**Fact:** One common way data will displayed on GMAT Data Insights questions is in bar charts.

This post is a whirlwind overview of what you need to know about the varieties of bar charts in order to be successful with them on the new DI section.

## Bars & Columns

Some sources call a graph with horizontal bars a “bar chart” and a graph with vertical bars a “column chart.” Apparently, GMAC is not interested in that distinction, because the OG 13’s section on DI calls graphs with vertical bars “bar charts”; presumably, if the bars were horizontal, GMAC would still call them “bar charts.”

A little more is at stake here than pure semantics. Typically, when the bars are horizontal, each bar represents a completely different item from some overarching category. For example:

Here, the bars are different fruits. Why these fruits were selected, and not others, is not obvious. The order here is simply alphabetical, as there is no pre-determined way to put fruits into “order”, whatever that would mean. If there is no inherent order to the categories, and the representative chosen do not exhaust the category, then the data typically would be displayed in horizontal bars, what many sources would call a “bar chart.”

If the set has an inherent order to it (days of the weeks, months of the year, etc.) and/or the representative shown constitute all in the category, the data typically would be displayed in vertical bars, what many sources would call a “column chart”, but which GMAC appears to still call a “bar chart.” For example:

Here, days of the week have a well-defined order, in which they are displayed. Assuming this business only operates during weekdays, this is also a complete set of all the days on which they do business. That’s why the vertical columns are used.

## Segmented Bars & Columns

This is a more detailed chart of the “sales by day of week” chart given above.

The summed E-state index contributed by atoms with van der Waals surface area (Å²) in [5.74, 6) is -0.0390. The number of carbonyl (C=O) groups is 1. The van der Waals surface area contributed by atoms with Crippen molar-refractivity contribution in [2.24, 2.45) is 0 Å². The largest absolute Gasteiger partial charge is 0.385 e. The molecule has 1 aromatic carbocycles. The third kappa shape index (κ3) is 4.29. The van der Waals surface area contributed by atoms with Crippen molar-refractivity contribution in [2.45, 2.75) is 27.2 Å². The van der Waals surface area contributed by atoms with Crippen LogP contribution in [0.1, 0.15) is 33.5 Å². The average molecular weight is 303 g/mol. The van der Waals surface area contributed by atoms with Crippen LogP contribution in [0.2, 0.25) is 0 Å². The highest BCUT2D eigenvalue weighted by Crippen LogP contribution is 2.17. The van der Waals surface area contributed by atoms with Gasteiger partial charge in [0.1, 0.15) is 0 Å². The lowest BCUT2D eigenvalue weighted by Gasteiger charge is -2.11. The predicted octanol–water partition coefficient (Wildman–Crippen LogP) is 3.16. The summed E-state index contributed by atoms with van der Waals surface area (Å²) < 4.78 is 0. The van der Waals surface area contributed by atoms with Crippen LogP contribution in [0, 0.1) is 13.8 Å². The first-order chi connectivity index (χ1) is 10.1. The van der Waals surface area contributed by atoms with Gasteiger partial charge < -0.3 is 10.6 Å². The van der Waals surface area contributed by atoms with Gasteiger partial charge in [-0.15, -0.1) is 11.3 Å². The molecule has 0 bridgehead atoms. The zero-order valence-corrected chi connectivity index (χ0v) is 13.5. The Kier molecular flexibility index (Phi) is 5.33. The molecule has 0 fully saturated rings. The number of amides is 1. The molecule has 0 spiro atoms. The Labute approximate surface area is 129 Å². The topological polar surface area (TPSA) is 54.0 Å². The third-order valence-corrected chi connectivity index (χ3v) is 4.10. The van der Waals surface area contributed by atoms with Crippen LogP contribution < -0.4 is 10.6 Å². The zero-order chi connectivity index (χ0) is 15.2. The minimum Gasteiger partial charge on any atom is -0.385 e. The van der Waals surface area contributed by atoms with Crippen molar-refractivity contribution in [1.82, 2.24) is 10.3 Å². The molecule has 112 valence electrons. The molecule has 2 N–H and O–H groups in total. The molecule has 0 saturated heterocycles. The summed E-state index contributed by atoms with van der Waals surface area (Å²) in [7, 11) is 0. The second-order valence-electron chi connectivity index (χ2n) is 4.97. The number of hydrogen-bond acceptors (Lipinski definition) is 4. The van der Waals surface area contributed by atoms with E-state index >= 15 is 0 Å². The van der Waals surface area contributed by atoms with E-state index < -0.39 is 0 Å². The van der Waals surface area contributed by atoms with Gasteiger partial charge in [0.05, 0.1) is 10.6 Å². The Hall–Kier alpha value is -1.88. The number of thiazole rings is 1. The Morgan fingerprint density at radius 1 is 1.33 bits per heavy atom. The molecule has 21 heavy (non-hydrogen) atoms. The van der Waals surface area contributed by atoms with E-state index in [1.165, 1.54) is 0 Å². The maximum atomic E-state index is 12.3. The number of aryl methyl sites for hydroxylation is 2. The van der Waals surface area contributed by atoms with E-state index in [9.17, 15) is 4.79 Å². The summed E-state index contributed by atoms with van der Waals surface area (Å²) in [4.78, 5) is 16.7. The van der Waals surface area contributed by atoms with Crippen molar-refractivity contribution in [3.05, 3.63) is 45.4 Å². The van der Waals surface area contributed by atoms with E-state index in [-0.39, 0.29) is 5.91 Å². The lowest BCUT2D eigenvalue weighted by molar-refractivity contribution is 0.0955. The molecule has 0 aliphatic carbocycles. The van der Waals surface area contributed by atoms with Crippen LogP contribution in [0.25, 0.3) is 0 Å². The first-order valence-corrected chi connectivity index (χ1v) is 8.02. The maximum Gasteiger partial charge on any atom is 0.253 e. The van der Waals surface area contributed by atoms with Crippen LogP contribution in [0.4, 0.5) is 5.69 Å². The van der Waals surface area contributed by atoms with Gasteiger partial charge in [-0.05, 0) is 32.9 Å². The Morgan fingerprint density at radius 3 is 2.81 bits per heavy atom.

This one gives more nuanced information. Apparently, this company has two divisions, and how each division performs during different days of the week varies considerably. For example, Division 1 clearly has its best days on Wednesdays, while for Division 2, Mondays and Thursdays appear to be close to tied for best days. Here, the individual pieces are displayed as segments of a column because we might be interested in knowing either the revenues of either division separately or the total revenues of the company, which equals the sum of the revenues of the two divisions.

## Clustered Bars & Columns

Sometimes we care about the sum of the parts, and sometimes we don’t. If, instead of being two divisions of the same company, those same data were interpreted as the revenues of two different companies competing in the same market, then the sum of the revenues would be virtually meaningless. In this case, the columns or bars are “clustered”, that is to say, displayed side-by-side. For example:

Here, the side-by-side comparison makes it very easy to compare which company outperforms the other on each day of the week.

## Practice GMAT Data Insights Questions: Graphics Interpretation

The following graph shows the annual revenues of two companies, close competitors in the same market, over a recent six year period.

1) Company B’s revenues in 2005 were approximately